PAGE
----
About Elizabeth in MI

I'm a married mama with 2 beautiful step children, 2 from my own belly, and the best husband in the universe! I work part time at my church as a secretary and youth director and I truly enjoy 3 hour naps and reading fiction beneath my education level. Write me a note, any time at I'd love to hear from you.

9 responses »

  1. I love that you shed light on this topic which I agree–does need to be rebranded. I have worked with people in NYC who have told me they were homeschooled and they were as social as the next so the stigma that exists needs to fall away. I congratulate you for all the hard work and effort you put not only into educating your children but also teaching the public about your personal experiences with home schooling. You rock 🙂

  2. I tried to post but got an error message. Sorry if this is a duplicate. While I agree that most homeschoolers have social contacts, some homeschoolers end up very limited in the types of connections they are allowed to make. Reading stories from home school anonymous, No Longer Quivering, and from writers like Carolyn Jessop were eye openers For me. Reading the news from the Homeschooling Legal Defense Association was also eye opening. I thought it was just legal assistance for homeschoolers but then realized they are strongly promoting an a certians parents-rights agenda. There are plenty of strong voices in the homeschool movement that hold schoolers, science, and the bulk of society in contempt. I think the isolation Bill Nye was referring to is not a matter of not having friends and acquaintances, but of ideological separation. And I think that it doesn’t match the experience of all/most homeschoolers but that homeschoolers have not been good at speaking out against it.

  3. I think that fewer and fewer homeschoolers fit that “awkward, un-socialized” stereotype that seems to over run mainstream thought. I definitely think that homeschooling needs to be re-branded, although I don’t know what term should replace it.

  4. We have just started down the road of homeschooling because of the social issues in public school. Sorry, but sending a kid to an emotionally unhealthy place because society says it’s normal just doesn’t feel right. There is something to children having their youth, building their confidence, and being proud of themselves that outweighs what society thinks is right, well in my book. Do I “home school” my son? Yes and no. Does he learn things? Yes! Does he sit in a chair for 8 hours a day? No. We are not always home and I don’t have a black board….. hmmmmm I am not homeschooling…. I am raising a child.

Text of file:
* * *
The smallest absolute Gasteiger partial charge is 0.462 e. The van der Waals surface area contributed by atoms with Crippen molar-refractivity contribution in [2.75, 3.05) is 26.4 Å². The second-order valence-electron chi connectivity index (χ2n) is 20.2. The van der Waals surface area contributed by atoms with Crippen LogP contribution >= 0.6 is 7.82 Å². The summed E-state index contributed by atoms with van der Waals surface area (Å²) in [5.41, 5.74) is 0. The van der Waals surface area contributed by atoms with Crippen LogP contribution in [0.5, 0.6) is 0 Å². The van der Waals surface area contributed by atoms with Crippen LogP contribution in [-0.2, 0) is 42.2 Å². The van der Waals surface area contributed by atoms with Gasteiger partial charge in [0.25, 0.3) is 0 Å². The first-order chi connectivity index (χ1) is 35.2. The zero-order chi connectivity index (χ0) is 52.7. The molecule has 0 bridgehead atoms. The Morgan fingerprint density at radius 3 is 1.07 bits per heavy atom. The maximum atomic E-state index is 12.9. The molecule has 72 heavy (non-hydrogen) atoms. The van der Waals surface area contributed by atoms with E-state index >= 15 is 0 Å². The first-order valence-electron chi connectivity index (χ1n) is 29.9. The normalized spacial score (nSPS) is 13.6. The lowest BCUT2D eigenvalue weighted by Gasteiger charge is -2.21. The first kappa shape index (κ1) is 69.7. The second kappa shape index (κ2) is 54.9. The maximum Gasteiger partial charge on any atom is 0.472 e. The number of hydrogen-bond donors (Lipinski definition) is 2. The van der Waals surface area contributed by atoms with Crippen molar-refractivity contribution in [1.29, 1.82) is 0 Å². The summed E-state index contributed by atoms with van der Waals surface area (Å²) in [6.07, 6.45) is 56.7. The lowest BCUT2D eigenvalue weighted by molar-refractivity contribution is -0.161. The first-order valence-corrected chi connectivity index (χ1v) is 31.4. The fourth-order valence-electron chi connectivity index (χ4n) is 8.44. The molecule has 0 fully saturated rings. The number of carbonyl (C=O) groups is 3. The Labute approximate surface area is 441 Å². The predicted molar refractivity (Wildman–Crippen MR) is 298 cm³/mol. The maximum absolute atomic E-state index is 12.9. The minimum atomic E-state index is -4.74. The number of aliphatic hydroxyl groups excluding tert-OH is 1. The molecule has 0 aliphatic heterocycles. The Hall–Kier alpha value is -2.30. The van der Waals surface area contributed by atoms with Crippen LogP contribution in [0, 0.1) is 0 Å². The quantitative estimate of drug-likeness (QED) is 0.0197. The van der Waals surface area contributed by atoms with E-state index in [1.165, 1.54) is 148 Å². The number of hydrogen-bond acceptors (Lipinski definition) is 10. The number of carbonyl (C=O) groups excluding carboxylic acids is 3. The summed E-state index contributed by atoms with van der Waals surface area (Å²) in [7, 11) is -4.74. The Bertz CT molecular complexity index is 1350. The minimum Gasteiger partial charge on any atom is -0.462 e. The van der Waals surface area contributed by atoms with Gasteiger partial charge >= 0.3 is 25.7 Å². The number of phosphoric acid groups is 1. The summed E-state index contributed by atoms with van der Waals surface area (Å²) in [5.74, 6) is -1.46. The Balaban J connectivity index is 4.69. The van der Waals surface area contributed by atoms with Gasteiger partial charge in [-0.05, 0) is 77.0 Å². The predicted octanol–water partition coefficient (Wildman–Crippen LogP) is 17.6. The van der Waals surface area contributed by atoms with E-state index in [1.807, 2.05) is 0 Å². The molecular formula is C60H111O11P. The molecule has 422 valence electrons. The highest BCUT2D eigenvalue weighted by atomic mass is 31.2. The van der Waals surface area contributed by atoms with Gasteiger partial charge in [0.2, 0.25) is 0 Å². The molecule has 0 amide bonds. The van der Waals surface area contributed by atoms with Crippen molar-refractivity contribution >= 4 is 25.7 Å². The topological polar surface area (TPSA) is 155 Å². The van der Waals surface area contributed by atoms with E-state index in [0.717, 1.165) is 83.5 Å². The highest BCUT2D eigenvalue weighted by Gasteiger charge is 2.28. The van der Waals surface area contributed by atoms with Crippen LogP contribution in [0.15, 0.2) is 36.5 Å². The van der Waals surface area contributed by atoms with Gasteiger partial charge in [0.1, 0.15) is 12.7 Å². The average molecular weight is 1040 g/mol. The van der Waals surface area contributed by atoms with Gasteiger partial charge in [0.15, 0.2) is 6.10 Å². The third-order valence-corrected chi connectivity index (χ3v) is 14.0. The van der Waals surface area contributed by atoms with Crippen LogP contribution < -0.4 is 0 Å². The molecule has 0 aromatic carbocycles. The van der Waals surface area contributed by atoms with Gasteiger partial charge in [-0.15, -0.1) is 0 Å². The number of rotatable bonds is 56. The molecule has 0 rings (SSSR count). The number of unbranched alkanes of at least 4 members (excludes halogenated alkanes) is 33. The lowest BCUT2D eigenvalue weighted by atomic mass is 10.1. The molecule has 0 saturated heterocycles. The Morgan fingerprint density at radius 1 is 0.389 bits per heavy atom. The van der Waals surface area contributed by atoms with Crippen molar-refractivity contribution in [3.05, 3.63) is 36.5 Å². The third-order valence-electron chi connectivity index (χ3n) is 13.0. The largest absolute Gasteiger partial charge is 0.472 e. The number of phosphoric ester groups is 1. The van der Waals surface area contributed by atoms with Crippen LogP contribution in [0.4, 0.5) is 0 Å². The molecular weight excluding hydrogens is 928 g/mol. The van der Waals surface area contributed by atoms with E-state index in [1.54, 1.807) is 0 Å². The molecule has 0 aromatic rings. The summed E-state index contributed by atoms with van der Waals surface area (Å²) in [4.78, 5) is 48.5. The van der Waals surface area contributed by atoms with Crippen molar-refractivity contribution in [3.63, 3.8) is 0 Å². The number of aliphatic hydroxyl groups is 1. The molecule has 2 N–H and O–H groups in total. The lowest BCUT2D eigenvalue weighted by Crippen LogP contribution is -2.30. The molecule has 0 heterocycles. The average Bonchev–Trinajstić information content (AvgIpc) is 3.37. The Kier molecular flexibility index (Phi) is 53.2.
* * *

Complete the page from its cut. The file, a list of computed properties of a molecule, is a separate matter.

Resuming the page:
5. yes, yes and yes. You hit it, right on the nose. I do think homeschool needs to be rebranded. Not all of us fit the image that inevitably pops into folks like Bill Nye’s minds! Tim Tebow was homeschooled, so was Shaun White… most homeschool kids are not freaks! They are well adjusted talented kids 🙂

  6. It’s changing. There are unsocialized people everywhere. Sometimes, it’s just their personality, you know? It’s just the way they are no matter where they attend school. They are just weird kids.

    With that said, I am a believer and follower of Jesus Christ (wouldn’t call myself a Christian though) and know homeschoolers and public schoolers who have their heads in the sand. It goes across the board.

    Someone read one of my blog posts and said I was in the minority in the homeschooling community. She said that because i want my kids to have high level science and math and go to college – and a good one. Why not, they are well prepared, colleges want them – and I want them to have choices in life.. maybe I am in the minority and maybe not. Whatever it is, everybody makes the choices that they think are best. Everbody need to stay out of everybody elses business.

    Thanks so much for this high level post and great discussion. Thanks, as always, for linking up with us at the #homeschoollinkup.

    Regarding Bill Nye, I have never really followed him one way or the other. I just encountered him last week when I was looking up experiments with disney themes. I didn’t even choose to do his experiments – so there. The worst thing to be is narrow minded.

  7. I do think the socially awkward homeschooler is not as common as it used to be. As you have stated, homeschooling has evolved greatly and there are many resources available that used to not be for homeschooling. Thanks for sharing with us at The HomeAcre Hop!

    Please join us again Thursday at: